The common headache is a very good example of unrecognized trigger point referred pain. Few people, and few doctors for that matter, recognize trigger points as a predominant source of headache pain. It seems so natural to blame headaches on nervous, vascular, or psychological conditions, but the truth is simpler than those explanations. Headache pain is produced by trigger points in overloaded neck muscles. To understand this, you simply need to examine the way that headache pain changes your behavior. When you have a headache, the pain is typically worse when you move your head. You often just want to lay down and be very still until the headache passes. When you do this, you are resting the muscles that move the head, the muscle groups in the neck and shoulder region. Of course, some headaches are caused by other problems, but trigger points play a role even in these conditions. Migraines, sinus headaches, and cluster headaches can typically be managed by trigger point therapy, and many times people are mistakenly diagnosed with these conditions when trigger points are actually responsible. While there many muscles that can contain trigger points that refer pain to the head, the two muscle groups that are involved in nearly every case are the Trapezius and Sternocleidomastoid muscle groups. The Trapezius Trigger Points that Cause Headaches The Trapezius is the large, diamond shaped muscle group that forms the base of the neck and upper back region. It has attachment points at the base of the skull, along the spine, on the shoulder blade, and on the collar bone.When this muscle contracts it typically moves the shoulder blade, but it also plays a part in moving the neck and head. Trigger points in this muscle refer pain to the back and side of the neck, to the temple region, behind the ear or back of the head, to the shoulder joint, and in the upper back region.Trigger points in this muscle develop for a number of reasons, includingpoor posture, emotional stress, whiplash injuries, falls, and poor sleeping positions (or sleeping under a strong ceiling fan). Additionally, hypoglycemia (low blood sugar) and dehydration (like the dehydration associated with a hangover) may activate trigger points in this muscle.
Trapezius Trigger Point Symptoms A client with active trapezius trigger points may have any or all of the following symptoms, depending on how far along their trigger point activity has progressed: Neck Pain and Stiffness: Trapezius trigger point pain usually starts in the neck, along one side. If there is significant stiffness in the neck it typically means that the levator scapula trigger points are involved as well.Headache: The pain will spread to the base of the skull, behind the ear, to the temple, and above the eye. Often this headache pain will exist simultaneously with the neck pain. Pain at the Angle of the Jaw: In severe cases, the pain may extend down into the rear jaw region. This pain can activate other trigger points that contribute to TMJ disorder symptoms. Top of the Shoulder Pain or Soreness: In most cases, the neck and headache pain will be preceded by pain, soreness, and a sense of "heaviness" on the top of the shoulder (acromio-clavicular) joint. This sensation is produced by the lower trapezius trigger point and is not often noticed by the client until I remove it by releasing the trigger point. I think in most people, this pain is present so much that they learn to ignore it. It's the proverbial "weight of the world on the shoulders" sensation.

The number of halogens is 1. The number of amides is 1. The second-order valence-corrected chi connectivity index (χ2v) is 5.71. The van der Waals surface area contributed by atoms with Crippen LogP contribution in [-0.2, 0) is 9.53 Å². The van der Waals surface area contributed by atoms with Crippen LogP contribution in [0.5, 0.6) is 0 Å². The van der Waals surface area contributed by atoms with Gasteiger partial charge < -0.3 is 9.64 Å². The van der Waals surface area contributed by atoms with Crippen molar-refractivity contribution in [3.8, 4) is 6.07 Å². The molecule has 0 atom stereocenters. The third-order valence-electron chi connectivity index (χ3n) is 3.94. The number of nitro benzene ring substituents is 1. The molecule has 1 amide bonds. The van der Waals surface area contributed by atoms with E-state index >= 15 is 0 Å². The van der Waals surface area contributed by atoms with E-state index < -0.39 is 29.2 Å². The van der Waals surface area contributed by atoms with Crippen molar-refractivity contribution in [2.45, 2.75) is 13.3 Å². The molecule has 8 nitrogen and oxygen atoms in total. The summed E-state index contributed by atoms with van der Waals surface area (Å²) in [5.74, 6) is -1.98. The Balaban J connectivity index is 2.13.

The Sternocleidomastoid Trigger Points that Cause Headaches The Sternocleidomastoid (SCM) is a muscle group that is found on each side of the neck. This muscle group has two divisions or parts, the sternal division and the clavicular division. Both divisions contract to flex the head forward or to the side, as well as to help rotate the head to each side.The sternal division attaches at the base of the skull behind the ear, and runs downward wrapping around the neck and attaching to the breast bone. Trigger points in this part of the SCM muscle refer pain to the top of the head, temple, above and around the eye socket, and to the back of the head. Additionally, these trigger points may produce other symptoms such as sore throat, dry cough, and eye redness and tearing.The clavicular division also attaches behind the ear, but wraps downward around the neck to attach to the collar bone instead of the breast bone. Trigger points in this division refer pain to the forehead, to the ear (and behind it), and sometimes to the molar teeth. These trigger points may also be responsible for bouts of dizziness or vertigo, as the SCM muscle is involved with orientating the head in space, which provides feedback for the